When it returned to power in 2009, the UPA had 262 members in the Lok Sabha; nearly a third, 83, hailed from the four Southern states. With the Congress in terminal decline in the Hindi heartland, holding the South has become crucial for the party’s fortunes since 1991. Now that an undeniable anti-Congress wave is sweeping the country, the party’s hopes of stalling the Narendra Modi campaign rest on a strong showing in the South. Anti-incumbency against the Centre has traditionally tended to weaken as one moves away from Delhi and local factors begin to dominate. Corruption, price rise and economic slowdown have contributed to the anti-Congress sentiment, but the performance of incumbent governments and local politics could influence the Southern vote more.
The alliances sewn up in Andhra Pradesh and Tamil Nadu before the general elections will decide how the Congress fares in the forthcoming general elections. Repeating its 2009 performance when the Congress won 33 of the 42 AP seats would have been a tall order in any case. The palpable anger in Seemandhra against the Congress for the Telangana statehood decision will benefit the YSR Congress and the Telugu Desam Party, which is aggressively courting BJP. The Congress has to choose between decimation in the polls or eating humble pie by allying with its bete noire Jagan Reddy in Seemandhra. Meanwhile, in Telangana, a well-placed Telangana Rashtriya Samiti will play a spoiler unless it merges with the Congress.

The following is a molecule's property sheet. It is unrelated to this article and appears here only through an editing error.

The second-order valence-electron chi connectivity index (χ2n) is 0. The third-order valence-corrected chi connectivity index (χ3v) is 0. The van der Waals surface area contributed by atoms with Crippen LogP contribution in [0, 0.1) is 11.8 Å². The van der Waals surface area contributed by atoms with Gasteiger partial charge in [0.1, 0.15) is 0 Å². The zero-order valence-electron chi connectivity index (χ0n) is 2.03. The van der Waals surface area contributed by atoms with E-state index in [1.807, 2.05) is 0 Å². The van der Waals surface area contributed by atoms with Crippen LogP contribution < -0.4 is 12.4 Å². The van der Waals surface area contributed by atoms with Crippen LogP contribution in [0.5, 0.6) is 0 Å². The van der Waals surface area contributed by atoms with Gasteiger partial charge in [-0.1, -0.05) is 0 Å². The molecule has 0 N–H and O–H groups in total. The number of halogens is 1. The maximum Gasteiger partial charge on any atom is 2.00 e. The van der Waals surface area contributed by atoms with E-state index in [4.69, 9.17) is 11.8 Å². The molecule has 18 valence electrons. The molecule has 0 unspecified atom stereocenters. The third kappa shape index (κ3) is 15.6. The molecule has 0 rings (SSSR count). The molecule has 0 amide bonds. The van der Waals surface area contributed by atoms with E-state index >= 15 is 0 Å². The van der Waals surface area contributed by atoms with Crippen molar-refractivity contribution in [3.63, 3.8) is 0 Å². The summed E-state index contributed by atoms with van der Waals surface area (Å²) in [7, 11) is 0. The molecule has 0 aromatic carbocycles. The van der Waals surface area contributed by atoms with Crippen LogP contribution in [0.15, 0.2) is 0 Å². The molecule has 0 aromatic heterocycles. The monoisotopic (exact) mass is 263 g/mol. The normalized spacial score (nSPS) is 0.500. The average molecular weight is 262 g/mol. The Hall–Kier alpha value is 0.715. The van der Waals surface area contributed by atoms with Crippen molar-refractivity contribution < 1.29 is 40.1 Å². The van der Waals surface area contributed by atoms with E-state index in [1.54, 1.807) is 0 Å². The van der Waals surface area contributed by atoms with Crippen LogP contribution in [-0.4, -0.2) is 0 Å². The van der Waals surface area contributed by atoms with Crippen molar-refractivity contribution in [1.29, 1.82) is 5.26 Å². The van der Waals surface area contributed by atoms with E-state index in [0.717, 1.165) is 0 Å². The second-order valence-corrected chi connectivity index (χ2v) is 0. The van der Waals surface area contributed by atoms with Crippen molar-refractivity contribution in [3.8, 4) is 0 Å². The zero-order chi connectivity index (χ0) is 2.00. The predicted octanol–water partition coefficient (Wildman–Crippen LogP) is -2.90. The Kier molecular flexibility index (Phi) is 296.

After quitting the UPA over the Srilankan Tamil issue, the DMK and the Congress realise they are stuck with each other. The DMK is coming to terms with the realisation that no party other than the Congress wants any truck with it after the involvement of its leaders in the 2G spectrum scam. In contrast to earlier years when Jayalalitha gave the DMK ammunition by resorting to crude targeting of its leaders or unabashed displays of power and wealth, this time around the AIADMK supremo has been uncharacteristically restrained. The BJP’s fortunes are also on an upswing, as is evident from Modi’s massive rally at Trichy. A tie-up with the AIADMK will bolster the BJP unlike the erstwhile DMK-Congress alliance which has been yielding diminishing returns.
The lone state in the country where the Congress could fare well is Karnataka. The BJP peaked in 2009 cornering 19 of the 28 seats here but corruption allegations and factionalism have damaged the party since then. The desperation to tide over the 2013 assembly poll setback has forced the party to invite the tainted BS Yeddyurappa back. However, this has also effectively undermined the BJP’s anti-corruption plank against the Congress. The Siddaramaiah government has held its ground and the Congress’ traditional bane, factionalism, has surprisingly waned.
In Kerala, the Congress-led United Democratic Front alliance has increasingly looked to be at the mercy of religious and caste groups. Time and again, Christian, Muslim, and Hindu caste groups have successfully wrested concessions from the Congress. The kowtowing to communal interests coupled with the solar scam has hurt the UDF, which holds 16 of the 20 seats won in 2009. The lone silver lining has been Chief Minister Oommen Chandy’s mass contact programme which has cut red tape and benefitted the poor. This has eaten into the opposition LDF’s core constituency but may not be enough to tide over anti-incumbency. Notwithstanding a general consensus that the Manmohan Singh government was a failure, the perceived divergence between local interests and national trends in the Southern states complicates the fight for 2014.